City officials in Fort Worth, Texas, confirmed Wednesday during a press conference that wild animals in the area were tested positive for rabies.

The Texas Department of State Health Services were alerted of the virus when two pet dogs in the 76244 and 76131 ZIP codes came in contact with a bat and a skunk, both of which carried rabies. Fortunately the dogs in both the cases were vaccinated beforehand, local newspaper Star-Telegram reported. 

However, officials advised residents to get in contact with the Oakland County Animal Shelter and Pet Adoption Center at (248) 391-4102 if they see a wild animal acting strangely.

What is rabies? 

According to the World Health Organization, “Rabies is a zoonotic disease (a disease that is transmitted from animals to humans), caused by the rabies virus, of the Lyssavirus genus, within the family Rhabdoviridae. Domestic dogs are the most common reservoir of the virus, with more than 95 percent of human deaths caused by dog-mediated rabies.”

The rabies virus can be transmitted from the saliva of a rabid animal into the human blood stream through open wounds or bites. About 95 percent of the total cases of rabies are reported in Asia and Africa, with most deaths occurring in poor rural communities, where there is a lack of awareness about the disease.

This is why is it important to remember one should seek immediate medical attention if bitten by a wild animal suspected of carrying the rabies virus. An early diagnosis will be able to let the physician decide whether the person needs treatment for the viral infection.

Skunk City officials in Fort Worth, Texas, confirmed wild animals in the area were tested positive for rabies. In this photo, the skunk named Flo arrives at Edinburgh Zoo from Amneville Zoo in France in Edinburgh, Scotland, June 1, 2012. Photo: Getty Images/ Jeff J Mitchell

Symptoms

If a person gets bitten by a rabid animal, he/she may develop the following symptoms: fever, headache, nausea, vomiting, agitation, anxiety, confusion, hyperactivity, difficulty swallowing, excessive salivation, fear of water (hydrophobia), hallucinations, insomnia and partial paralysis.

Treatment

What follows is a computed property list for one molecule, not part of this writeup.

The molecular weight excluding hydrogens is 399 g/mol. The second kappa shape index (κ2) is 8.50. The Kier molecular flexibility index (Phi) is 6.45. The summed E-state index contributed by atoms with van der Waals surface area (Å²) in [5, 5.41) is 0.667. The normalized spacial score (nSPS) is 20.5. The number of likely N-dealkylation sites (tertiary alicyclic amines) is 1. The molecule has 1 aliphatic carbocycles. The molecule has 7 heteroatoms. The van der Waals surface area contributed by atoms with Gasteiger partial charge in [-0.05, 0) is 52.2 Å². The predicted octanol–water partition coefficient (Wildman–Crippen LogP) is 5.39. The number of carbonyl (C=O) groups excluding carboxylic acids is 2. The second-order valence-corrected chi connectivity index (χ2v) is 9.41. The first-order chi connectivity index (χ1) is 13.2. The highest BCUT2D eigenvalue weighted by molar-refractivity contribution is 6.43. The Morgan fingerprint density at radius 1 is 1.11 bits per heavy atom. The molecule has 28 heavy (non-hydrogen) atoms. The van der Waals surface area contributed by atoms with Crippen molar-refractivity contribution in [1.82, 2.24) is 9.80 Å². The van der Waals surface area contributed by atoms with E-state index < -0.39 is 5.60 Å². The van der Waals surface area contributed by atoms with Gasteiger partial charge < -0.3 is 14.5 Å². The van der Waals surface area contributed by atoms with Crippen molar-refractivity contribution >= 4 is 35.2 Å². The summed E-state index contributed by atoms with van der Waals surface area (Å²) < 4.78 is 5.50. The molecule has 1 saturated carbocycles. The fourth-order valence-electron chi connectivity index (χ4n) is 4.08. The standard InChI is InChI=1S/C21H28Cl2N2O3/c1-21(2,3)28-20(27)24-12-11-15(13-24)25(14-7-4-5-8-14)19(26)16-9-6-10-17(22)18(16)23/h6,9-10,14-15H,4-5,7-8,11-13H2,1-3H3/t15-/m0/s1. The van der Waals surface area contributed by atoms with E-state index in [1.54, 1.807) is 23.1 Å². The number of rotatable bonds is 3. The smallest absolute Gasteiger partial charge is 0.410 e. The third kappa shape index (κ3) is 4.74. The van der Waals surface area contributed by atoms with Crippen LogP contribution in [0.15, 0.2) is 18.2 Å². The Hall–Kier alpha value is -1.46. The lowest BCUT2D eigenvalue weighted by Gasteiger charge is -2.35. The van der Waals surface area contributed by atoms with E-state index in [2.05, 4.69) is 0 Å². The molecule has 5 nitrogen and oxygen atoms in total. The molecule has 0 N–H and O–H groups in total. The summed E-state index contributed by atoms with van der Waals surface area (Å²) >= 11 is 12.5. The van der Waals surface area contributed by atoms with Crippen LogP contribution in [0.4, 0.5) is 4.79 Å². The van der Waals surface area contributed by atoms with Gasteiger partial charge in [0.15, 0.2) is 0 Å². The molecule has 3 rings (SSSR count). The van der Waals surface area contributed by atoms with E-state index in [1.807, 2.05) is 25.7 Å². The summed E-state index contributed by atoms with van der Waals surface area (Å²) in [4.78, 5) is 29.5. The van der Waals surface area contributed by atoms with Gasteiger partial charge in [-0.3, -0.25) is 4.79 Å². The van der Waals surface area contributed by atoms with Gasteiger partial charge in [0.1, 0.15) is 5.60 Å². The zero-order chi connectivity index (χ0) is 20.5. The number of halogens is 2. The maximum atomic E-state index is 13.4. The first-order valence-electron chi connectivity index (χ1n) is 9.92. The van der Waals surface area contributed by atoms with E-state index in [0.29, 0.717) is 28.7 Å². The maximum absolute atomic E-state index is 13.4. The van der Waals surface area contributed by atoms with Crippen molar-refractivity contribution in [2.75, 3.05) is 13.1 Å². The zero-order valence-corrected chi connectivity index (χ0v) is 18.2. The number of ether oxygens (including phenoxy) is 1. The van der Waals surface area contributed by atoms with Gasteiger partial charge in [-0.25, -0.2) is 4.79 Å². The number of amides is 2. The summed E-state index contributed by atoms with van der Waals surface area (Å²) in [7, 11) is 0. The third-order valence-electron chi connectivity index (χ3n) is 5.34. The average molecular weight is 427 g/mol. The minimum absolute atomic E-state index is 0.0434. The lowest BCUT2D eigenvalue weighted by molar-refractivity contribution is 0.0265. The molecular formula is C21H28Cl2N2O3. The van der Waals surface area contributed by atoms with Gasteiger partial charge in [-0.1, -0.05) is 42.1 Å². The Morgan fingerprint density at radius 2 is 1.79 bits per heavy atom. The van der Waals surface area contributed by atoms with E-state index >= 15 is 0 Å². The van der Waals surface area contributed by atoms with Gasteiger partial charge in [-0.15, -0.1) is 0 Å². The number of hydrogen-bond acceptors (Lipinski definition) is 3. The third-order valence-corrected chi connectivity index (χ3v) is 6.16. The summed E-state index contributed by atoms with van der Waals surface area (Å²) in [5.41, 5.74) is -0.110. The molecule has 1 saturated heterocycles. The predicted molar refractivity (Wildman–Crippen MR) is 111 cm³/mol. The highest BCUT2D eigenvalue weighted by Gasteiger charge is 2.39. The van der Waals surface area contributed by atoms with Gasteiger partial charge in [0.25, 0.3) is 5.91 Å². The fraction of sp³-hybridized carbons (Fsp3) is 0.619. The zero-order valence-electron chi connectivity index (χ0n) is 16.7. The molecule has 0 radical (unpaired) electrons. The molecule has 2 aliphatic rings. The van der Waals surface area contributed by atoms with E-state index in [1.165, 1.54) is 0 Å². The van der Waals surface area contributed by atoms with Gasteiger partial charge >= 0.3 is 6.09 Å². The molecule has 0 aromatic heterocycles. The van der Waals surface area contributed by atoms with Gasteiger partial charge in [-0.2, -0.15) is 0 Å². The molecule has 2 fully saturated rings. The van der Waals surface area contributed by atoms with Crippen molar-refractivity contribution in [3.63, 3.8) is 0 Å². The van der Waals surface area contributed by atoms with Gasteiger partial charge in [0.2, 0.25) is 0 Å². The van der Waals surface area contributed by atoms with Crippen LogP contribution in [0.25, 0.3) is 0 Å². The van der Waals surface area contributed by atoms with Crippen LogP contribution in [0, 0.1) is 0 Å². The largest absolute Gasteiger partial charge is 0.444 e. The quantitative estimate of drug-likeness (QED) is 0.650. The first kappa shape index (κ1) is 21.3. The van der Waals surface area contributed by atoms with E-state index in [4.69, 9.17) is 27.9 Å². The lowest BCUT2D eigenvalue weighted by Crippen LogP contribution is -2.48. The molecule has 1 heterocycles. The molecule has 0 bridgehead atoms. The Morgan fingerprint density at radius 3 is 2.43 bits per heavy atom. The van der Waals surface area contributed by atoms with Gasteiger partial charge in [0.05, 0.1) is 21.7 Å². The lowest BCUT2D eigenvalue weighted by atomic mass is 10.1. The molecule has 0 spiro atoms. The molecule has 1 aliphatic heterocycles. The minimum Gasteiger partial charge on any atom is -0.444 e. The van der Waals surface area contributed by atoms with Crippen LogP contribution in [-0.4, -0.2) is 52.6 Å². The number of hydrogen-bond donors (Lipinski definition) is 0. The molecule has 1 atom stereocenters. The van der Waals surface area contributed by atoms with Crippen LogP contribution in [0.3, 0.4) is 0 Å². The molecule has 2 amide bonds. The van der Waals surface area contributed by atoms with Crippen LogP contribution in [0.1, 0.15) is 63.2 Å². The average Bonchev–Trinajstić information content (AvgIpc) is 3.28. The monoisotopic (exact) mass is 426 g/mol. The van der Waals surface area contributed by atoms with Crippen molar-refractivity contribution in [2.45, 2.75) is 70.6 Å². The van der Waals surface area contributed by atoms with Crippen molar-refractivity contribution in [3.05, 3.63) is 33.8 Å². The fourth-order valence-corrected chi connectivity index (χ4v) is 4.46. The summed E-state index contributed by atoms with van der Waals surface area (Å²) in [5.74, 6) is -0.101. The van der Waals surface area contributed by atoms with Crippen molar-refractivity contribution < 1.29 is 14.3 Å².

If rabies infection is established, there is no treatment to curb its effect on the body, which could be potentially fatal. However, there are a number of preventive shots that can be administered to a patient after the virus has entered the body but only before the infection has taken hold.

According to Mayo Clinic, rabies vaccinations include an instant shot (rabies immune globulin) to prevent the virus from infecting the body. A portion of the shot is administered near the spot of the wound as soon as possible after the rabid animal bites a person.

Next, a series of rabies vaccines are injected into the patient’s arm to help the body learn to identify and fight the rabies virus. One receives four injections in total over a period of 14 days.

There are some steps that one can take before reaching a medical facility:

  • Thoroughly washing the wound/bite that you suspect might be infected. This helps wash away early traces of the virus.
  • Capturing the wild animal which bit you helps if you are unsure whether it has rabies. Laboratory tests on the animal can remove any lingering doubts.

Prevention

As usual, prevention is always better than cure. So, here are some precautions you can take to ensure you do not get infected by the virus if a rabies warning has been issued in the area you live:

  • Pet owners can get in touch with a veterinarian to get their household dogs or cats vaccinated.
  • Do not let your pets roam outside without supervision. This will minimize the chances of them coming in contact with wild animals.
  • If you spot any stray dogs or cats in the neighborhood, call the authorities.
  • Refrain from approaching wild animals like skunks or ferrets if you spot them near your house.
  • Consider getting vaccinated for rabies as a preventive measure even if you haven’t been bitten by a rabid animal.

“Our natural instinct is to befriend and pet an animal that seems friendly or help one that is injured," Leigh-Anne Stafford, health officer for Oakland County, said in a news release issued Wednesday, Detroit Free Press reported. "But as a rule, avoid stray and wild animals to protect yourself against rabies."